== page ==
Balancing work and fertility treatment

It is often hard to balance full time work and treatment for infertility. Across a wide range of jobs, including a teacher, doctor, nurse, nanny, local government manager, city lawyer and journalist, combining treatment and work was difficult. Managing the timing of treatment appointments during a working week was tricky, especially for those who preferred not to tell work colleagues.

Belinda found that while the treatment schedule worked out perfectly for her first cycle of IUI, for her second it was really hard to manage, even though the clinic tried to help. She also had to be careful about lifting, while trying to behave normally around colleagues.
Catherine, a journalist, found it so difficult combining the demands of her job and treatment, that she took a long period of time off during her first cycle of IVF.
Others described difficulties around being able to take time off work at critical stages during treatment. Some said they felt guilty about their treatment. Sometimes women felt that they were put in the uncomfortable position of having to lie to their colleagues. However it was important to many couples to do everything they could to give themselves the best possible chance of success.
Fiona, a teacher, was conscious of the disruption it caused to school management but her colleagues knew what she was going through and were kind and supportive.
Managing appointments and work was easier for those who worked part-time or on flexible hours. Sandra said she had been lucky with her employers and that now she was working part-time she could make up her hours if she needed to. Saskia, a teacher, was able to manage her full time work and treatment because her clinic was open at 7am and was just ten minutes drive from home.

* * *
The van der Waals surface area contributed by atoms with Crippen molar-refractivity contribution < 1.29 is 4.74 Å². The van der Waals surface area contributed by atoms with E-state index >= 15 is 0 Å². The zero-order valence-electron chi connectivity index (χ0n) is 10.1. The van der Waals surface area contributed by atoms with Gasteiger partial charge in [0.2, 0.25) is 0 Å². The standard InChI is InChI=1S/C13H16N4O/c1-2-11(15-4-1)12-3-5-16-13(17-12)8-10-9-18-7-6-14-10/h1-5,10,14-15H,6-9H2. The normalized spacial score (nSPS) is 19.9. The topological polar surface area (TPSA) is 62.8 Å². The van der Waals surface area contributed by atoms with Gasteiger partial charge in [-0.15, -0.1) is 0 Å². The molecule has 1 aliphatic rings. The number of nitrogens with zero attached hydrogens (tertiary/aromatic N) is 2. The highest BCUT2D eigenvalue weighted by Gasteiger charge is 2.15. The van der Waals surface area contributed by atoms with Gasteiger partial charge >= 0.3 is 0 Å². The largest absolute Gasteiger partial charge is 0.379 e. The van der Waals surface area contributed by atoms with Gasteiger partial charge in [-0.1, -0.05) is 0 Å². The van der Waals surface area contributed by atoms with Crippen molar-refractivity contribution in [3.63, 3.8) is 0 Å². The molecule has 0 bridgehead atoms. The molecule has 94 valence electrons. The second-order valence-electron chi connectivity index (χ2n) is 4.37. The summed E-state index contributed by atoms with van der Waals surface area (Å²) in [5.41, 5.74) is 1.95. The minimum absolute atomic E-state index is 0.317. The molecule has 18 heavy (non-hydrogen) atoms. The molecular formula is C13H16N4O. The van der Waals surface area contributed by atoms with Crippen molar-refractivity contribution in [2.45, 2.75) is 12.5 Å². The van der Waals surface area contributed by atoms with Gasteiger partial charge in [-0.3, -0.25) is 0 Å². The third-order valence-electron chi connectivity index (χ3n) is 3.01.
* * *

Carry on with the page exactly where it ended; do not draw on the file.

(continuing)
Another difficulty of balancing work and treatment was feeling up to the job while coping with the side effects of treatment and drugs. Belinda, who had been through a couple of cycles of IUI at the time of the interview felt exhausted from her treatment and struggled with her 14 hour days as a nurse. Mary was a lawyer in the City of London when she went through her first IVF treatment. She bled frequently through her pregnancy and although she tried to keep working, it was very stressful. Her boss was very supportive and she was eventually given the rest of her pregnancy off work. Mike and his partner had anticipated how difficult it would be to combine work and treatment and his wife had quit work while she went through treatment.
In addition to the practical difficulties of combining work and treatment, it was also sometimes difficult to perform as normal at work because of the emotional side effects (see ‘IVF & ICSI’ and ‘Difficult parts of IVF & ICSI treatment’). Even without the side effects of hormonal treatment the whole process could be very draining emotionally. As Belinda said, “It is just so draining. But it just takes everything out of you”. 
People understandably worried about whether their employers would think they were less committed to their work and some concluded that it was better to tell their boss, at least, what was going on. Carol decided to tell one employer, thinking he might be sympathetic because his wife was a midwife, and he was very understanding.
Many people preferred not to tell colleagues about their treatment but this could, in turn, increase their sense of isolation,

Last reviewed July 2017.


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